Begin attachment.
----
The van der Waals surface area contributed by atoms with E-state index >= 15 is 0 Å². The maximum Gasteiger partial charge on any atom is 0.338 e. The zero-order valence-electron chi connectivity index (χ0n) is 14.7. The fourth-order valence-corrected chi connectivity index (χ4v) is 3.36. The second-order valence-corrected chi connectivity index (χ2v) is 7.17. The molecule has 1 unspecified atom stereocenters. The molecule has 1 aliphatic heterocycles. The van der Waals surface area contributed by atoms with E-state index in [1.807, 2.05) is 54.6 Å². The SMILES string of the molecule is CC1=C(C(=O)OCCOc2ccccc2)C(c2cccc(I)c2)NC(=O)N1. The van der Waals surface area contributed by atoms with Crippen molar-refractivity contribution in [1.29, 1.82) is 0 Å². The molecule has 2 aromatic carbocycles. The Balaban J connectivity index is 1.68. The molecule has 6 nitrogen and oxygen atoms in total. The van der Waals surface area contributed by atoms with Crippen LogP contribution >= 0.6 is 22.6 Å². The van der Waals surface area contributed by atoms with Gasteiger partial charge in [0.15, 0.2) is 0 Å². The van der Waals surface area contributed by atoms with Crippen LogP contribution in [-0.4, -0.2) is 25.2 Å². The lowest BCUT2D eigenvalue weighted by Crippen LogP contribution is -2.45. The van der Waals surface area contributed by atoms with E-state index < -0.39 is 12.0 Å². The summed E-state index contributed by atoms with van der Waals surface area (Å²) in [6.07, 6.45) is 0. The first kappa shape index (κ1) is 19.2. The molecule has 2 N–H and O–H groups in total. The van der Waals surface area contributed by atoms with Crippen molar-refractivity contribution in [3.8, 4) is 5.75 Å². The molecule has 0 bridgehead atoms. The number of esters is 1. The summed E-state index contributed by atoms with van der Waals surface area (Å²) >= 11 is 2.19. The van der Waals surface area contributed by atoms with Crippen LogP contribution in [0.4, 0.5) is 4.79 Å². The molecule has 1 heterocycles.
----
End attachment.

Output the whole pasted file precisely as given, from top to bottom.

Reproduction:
The van der Waals surface area contributed by atoms with E-state index >= 15 is 0 Å². The maximum Gasteiger partial charge on any atom is 0.338 e. The zero-order valence-electron chi connectivity index (χ0n) is 14.7. The fourth-order valence-corrected chi connectivity index (χ4v) is 3.36. The second-order valence-corrected chi connectivity index (χ2v) is 7.17. The molecule has 1 unspecified atom stereocenters. The molecule has 1 aliphatic heterocycles. The van der Waals surface area contributed by atoms with E-state index in [1.807, 2.05) is 54.6 Å². The SMILES string of the molecule is CC1=C(C(=O)OCCOc2ccccc2)C(c2cccc(I)c2)NC(=O)N1. The van der Waals surface area contributed by atoms with Crippen molar-refractivity contribution in [1.29, 1.82) is 0 Å². The molecule has 2 aromatic carbocycles. The Balaban J connectivity index is 1.68. The molecule has 6 nitrogen and oxygen atoms in total. The van der Waals surface area contributed by atoms with Crippen LogP contribution >= 0.6 is 22.6 Å². The van der Waals surface area contributed by atoms with Gasteiger partial charge in [0.15, 0.2) is 0 Å². The van der Waals surface area contributed by atoms with Crippen LogP contribution in [-0.4, -0.2) is 25.2 Å². The lowest BCUT2D eigenvalue weighted by Crippen LogP contribution is -2.45. The van der Waals surface area contributed by atoms with E-state index < -0.39 is 12.0 Å². The summed E-state index contributed by atoms with van der Waals surface area (Å²) in [6.07, 6.45) is 0. The first kappa shape index (κ1) is 19.2. The molecule has 2 N–H and O–H groups in total. The van der Waals surface area contributed by atoms with Crippen molar-refractivity contribution in [3.8, 4) is 5.75 Å². The molecule has 0 bridgehead atoms. The number of esters is 1. The summed E-state index contributed by atoms with van der Waals surface area (Å²) >= 11 is 2.19. The van der Waals surface area contributed by atoms with Crippen LogP contribution in [0.4, 0.5) is 4.79 Å². The molecule has 1 heterocycles.